In recent weeks, there has been growing talk among influential U.S. figures concerning the prospects of “digitizing” the dollar via blockchain technology.
Yet there are two major American officials who have once again said they are decidedly skeptical of a digital dollar any time soon: Secretary of the Treasury Steven Mnuchin and Federal Reserve Chairman Jerome Powell.
That’s per comments made this week to the U.S. Congress by Sec. Mnuchin, who testified on Thursday before the House of Representative’s Financial Services Committee regarding the topic of America’s financial stability. Therein, Mnuchin — President Trump’s foremost economic adviser — said he and Chairman Powell, the current head of the U.S. central banking system, were of the same opinion that a Fed-backed blockchain dollar wasn’t near.
Don’t Expect a Government U.S. Stablecoin Soon
“[Fed Chairman] Powell and I have discussed this at length: we both agree that in the near future, in the next five years, we see no need for the Fed to issue a digital currency,” Mnuchin said.
It’s not exactly a surprising position. This year, Sec. Mnuchin has made it clear that he’s generally skeptical toward the cryptocurrency space. Back in July, Mnuchin declared “I can assure you I will personally not be loaded up on bitcoin.” Around the same time, he said U.S. regulatory agencies were coordinating on cryptocurrencies to foster a “unified approach.”
Moreover, Sec. Mnuchin’s latest digital dollar comments come on the heels of the U.S. Treasury releasing its “2019 Annual Report,” wherein his department concluded that stablecoins could have major impacts on America’s economy if they were ever to become “widely adopted as a means of payment.”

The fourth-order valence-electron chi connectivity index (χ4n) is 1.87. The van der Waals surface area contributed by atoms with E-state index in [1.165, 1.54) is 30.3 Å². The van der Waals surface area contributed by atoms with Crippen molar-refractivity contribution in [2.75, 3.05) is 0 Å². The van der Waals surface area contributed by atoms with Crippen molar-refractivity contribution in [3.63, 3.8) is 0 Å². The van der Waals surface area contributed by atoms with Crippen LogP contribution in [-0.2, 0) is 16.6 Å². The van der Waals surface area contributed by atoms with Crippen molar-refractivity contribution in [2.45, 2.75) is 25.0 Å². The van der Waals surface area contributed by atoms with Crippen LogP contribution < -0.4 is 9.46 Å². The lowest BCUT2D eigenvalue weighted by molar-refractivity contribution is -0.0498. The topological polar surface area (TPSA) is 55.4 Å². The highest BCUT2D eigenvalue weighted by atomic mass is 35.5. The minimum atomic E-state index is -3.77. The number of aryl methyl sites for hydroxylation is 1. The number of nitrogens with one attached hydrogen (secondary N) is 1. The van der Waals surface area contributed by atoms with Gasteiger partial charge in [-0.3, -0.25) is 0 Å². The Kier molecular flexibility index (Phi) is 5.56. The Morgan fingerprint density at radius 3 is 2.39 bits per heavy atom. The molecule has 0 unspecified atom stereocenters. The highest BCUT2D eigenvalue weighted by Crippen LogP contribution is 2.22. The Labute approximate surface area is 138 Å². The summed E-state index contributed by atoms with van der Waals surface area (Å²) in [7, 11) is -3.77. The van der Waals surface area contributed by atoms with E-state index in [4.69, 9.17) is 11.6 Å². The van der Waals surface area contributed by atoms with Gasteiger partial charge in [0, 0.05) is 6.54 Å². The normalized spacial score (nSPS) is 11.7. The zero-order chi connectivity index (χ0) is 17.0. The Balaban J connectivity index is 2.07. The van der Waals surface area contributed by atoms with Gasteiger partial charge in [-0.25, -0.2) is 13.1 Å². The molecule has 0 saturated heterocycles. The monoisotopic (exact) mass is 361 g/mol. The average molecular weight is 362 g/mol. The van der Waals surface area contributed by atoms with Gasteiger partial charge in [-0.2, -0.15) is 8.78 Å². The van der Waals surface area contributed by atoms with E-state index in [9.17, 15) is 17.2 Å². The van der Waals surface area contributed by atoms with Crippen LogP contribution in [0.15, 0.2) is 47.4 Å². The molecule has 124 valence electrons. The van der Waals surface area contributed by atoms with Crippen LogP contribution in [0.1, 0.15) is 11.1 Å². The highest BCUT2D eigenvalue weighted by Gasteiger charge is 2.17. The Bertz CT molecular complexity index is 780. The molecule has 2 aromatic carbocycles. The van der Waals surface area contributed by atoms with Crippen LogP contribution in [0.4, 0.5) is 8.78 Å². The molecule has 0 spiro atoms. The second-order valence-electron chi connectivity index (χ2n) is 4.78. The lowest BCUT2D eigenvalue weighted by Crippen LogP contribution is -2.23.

For his part, Fed Chairman Powell told Congress last month that the Fed was considering a central bank digital currency but had yet to actively start developing one:
“[T]he Federal Reserve is not currently developing a U.S. dollar central bank digital currency … but continues to carefully evaluate the costs and benefits of issuing a general purpose CBDC, defined as a new type of Federal Reserve liability that could be held directly by households or businesses,” Powell said.
Notably, the chatter comes after former U.S. Commodity Futures Trading Commission (CFTC) Chairman Christopher Giancarlo argued in October that America should transition the dollar onto blockchain technology. Just this week, Giancarlo joined the Willkie Farr & Gallagher law firm, where he said he would continue working to back a digital dollar.
Mnuchin Down With Libra, If It Follows the Rules
In his aforementioned congressional hearing, Sec. Mnuchin also touched on Facebook’s Libra stablecoin project, which has caught the ire of regulators around the world since June.
While financial authorities in France and Germany have said they intend to block the Libra altogether from coming to Europe, Sec. Mnuchin told the House Financial Services Committee that he would be agreeable to Libra moving forward in the U.S. so long as its backers followed all of the required finance laws.
“I’m fine if Facebook wants to get into digital payments … and that may be good for their customer base and good for a lot of Americans who don’t have access to banks … we want to make sure if they do it they’re doing it in a way that is fully compliant,” Mnuchin said.
The Race Is On
American may not be close to releasing a digital dollar, though other countries are nearing their own digital currencies.
This week, the Bank of France said it would undertake trials around a digital euro in 2020. That announcement is only the latest of its kind, as nations like China and Turkey are already well along in rapidly developing their own digital currencies.
If the U.S. waits much longer, it’ll left behind in the dust where digital money is concerned.